What Chris Can Teach Us About The Anatomy Of Compassion

Chris was a good engineer. He was one of a dozen engineers on his team to answer service calls. Methodical and thorough, Chris was well respected by his team members. Still, he was not the star type. Quiet, a little shy, never seeking center stage, Chris’s focus was on the task at hand. One day his team took ownership of a new service contract. JD was the chief contact on the client end. Within a couple of weeks it became clear that JD was a demanding and extremely high maintenance client.  Every Tuesday or Wednesday with no exception, the phone would ring and JD would be on the line, sometimes even twice a week. If that was not enough, JD did not make his calls easy on the team.  He was impatient, angry and thankless.  The team felt that his calls were abusive and obnoxious. JD was “burning” one engineer after another. Within a few weeks, there was absolutely no one prepared to take his calls. People learned to recognize his voice and when they heard it, he was immediately transferred to Chris. Chris was the only person on the team who was ready and willing to service JD’s calls. He would patiently reply, talk JD through the technical issues and resolve every problem presented. Chris never seemed to get offended or upset with JD’s demeanor. He serenely and compassionately solved the problem and moved on. It quickly became a legend that Chris was somehow able to handle the most difficult client the company had, and that slowly, gradually, JD began to change. Not that he was pleasant but he seemed to respect and like Chris, even when he remained difficult for anyone else to handle. One day someone asked: how can you be so understanding and patient with such an abusive client? Chris replied: Every time I take the call I remind myself that I have to deal with this man for twenty or thirty minutes, but he has to deal with himself all day long, seven days a week. This thought immediately fills me with compassion.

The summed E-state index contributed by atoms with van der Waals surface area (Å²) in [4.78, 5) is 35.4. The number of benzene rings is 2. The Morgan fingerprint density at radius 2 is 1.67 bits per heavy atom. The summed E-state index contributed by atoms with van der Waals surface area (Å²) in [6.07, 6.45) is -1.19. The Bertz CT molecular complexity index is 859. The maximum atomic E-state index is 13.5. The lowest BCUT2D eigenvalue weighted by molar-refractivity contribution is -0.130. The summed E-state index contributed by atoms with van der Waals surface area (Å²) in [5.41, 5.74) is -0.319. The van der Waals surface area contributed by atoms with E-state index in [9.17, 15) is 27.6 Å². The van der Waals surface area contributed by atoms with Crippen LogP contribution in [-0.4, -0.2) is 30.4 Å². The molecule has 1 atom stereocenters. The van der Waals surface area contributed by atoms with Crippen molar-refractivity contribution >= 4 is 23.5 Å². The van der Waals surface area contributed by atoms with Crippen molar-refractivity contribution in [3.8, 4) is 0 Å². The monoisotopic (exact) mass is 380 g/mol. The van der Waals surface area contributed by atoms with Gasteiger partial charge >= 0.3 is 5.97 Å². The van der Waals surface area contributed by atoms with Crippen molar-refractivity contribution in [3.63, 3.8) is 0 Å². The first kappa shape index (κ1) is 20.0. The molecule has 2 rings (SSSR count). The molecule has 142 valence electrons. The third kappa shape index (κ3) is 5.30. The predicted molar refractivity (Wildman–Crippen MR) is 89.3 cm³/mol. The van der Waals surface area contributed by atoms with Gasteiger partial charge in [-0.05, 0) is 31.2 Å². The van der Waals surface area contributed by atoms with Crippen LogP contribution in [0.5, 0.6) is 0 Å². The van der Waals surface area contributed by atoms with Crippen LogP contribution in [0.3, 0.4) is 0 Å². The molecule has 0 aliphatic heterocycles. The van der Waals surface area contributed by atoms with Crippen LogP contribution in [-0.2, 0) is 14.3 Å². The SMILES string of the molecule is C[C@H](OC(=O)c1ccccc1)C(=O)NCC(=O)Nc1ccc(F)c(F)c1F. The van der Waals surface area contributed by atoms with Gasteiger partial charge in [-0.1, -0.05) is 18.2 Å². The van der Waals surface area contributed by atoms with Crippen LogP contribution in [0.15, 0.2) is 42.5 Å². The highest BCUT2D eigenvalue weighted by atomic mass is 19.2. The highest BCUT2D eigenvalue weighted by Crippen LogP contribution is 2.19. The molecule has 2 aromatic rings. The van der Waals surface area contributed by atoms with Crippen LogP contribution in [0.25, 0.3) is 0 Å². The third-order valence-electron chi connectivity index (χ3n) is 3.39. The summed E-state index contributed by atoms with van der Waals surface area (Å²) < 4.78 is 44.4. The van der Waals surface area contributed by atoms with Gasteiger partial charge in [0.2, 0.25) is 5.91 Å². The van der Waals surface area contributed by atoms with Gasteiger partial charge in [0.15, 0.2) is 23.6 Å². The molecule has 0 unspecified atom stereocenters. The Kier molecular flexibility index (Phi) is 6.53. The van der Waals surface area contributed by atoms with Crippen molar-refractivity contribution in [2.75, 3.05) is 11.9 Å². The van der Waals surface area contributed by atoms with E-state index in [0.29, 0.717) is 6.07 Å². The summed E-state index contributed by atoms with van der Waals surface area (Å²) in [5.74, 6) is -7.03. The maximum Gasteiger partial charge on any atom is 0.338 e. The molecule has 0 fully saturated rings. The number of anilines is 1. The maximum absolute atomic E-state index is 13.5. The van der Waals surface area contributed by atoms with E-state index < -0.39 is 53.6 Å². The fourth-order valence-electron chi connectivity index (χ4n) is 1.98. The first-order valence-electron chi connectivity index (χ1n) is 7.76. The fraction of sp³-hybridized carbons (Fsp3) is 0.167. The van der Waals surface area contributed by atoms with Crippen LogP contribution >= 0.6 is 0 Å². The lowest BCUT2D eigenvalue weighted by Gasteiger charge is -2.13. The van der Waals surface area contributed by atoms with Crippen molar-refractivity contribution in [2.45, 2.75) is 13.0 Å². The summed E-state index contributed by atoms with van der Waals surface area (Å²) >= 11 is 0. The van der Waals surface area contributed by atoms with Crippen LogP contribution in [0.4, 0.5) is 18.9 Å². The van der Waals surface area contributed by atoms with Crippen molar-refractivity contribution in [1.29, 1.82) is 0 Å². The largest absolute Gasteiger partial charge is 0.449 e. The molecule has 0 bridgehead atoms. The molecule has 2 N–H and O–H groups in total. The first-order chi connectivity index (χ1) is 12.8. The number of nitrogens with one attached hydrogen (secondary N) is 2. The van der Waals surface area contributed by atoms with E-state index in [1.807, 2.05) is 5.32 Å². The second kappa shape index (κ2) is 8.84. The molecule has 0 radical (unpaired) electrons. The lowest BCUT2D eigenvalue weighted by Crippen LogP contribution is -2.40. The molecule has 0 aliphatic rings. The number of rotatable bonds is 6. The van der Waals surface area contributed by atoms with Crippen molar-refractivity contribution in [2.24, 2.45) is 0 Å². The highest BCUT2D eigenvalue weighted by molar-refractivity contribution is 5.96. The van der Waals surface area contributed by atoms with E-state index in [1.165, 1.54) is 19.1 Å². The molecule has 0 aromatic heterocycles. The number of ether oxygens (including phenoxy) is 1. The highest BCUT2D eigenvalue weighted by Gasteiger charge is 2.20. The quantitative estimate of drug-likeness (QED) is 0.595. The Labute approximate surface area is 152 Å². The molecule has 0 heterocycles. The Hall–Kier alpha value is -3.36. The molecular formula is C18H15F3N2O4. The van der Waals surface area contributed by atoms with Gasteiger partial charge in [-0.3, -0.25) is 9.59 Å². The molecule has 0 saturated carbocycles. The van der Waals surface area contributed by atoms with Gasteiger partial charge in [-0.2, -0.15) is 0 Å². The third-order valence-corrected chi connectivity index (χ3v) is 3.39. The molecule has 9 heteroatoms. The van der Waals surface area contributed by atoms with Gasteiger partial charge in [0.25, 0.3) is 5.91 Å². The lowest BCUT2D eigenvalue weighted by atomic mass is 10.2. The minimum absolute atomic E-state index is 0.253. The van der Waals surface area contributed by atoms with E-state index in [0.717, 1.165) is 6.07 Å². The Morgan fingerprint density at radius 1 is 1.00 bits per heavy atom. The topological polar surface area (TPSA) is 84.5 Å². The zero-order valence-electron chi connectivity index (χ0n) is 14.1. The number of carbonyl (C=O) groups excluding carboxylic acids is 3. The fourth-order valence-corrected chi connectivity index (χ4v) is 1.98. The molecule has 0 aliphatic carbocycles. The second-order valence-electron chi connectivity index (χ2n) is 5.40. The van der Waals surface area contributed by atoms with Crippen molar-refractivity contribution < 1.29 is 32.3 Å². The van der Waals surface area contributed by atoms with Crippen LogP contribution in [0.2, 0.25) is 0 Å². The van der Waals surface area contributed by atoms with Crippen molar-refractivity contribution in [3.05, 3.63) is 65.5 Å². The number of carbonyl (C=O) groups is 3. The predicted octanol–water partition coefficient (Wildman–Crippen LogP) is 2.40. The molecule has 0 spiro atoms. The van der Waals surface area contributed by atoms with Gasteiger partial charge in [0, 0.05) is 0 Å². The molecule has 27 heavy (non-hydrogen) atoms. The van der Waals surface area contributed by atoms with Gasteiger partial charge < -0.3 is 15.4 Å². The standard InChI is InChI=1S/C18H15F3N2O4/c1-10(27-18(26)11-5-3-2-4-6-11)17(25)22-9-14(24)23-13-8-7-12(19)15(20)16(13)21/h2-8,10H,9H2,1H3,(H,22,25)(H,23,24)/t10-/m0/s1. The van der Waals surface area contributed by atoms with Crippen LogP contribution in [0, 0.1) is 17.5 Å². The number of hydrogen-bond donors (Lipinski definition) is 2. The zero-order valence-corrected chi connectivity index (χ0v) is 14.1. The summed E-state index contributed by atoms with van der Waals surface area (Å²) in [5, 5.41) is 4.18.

This week, when someone annoys you and you are about to lose your temper, think about Chris. Realize that most often frustration and anger is an expression of people’s own pain and struggle, which they are unable to contain or rebalance. Remember, they are not against you; they simply struggle to live with themselves. Have compassion for them. Remember they have to live with themselves all the time. If they behave this way with you, it must be very difficult for them to live with themselves. Be thankful you live with you. Understand that at times you have to deal with people in great pain, and you cannot always help, but you can have compassion for them. Live and let live.

© Aviv Shahar

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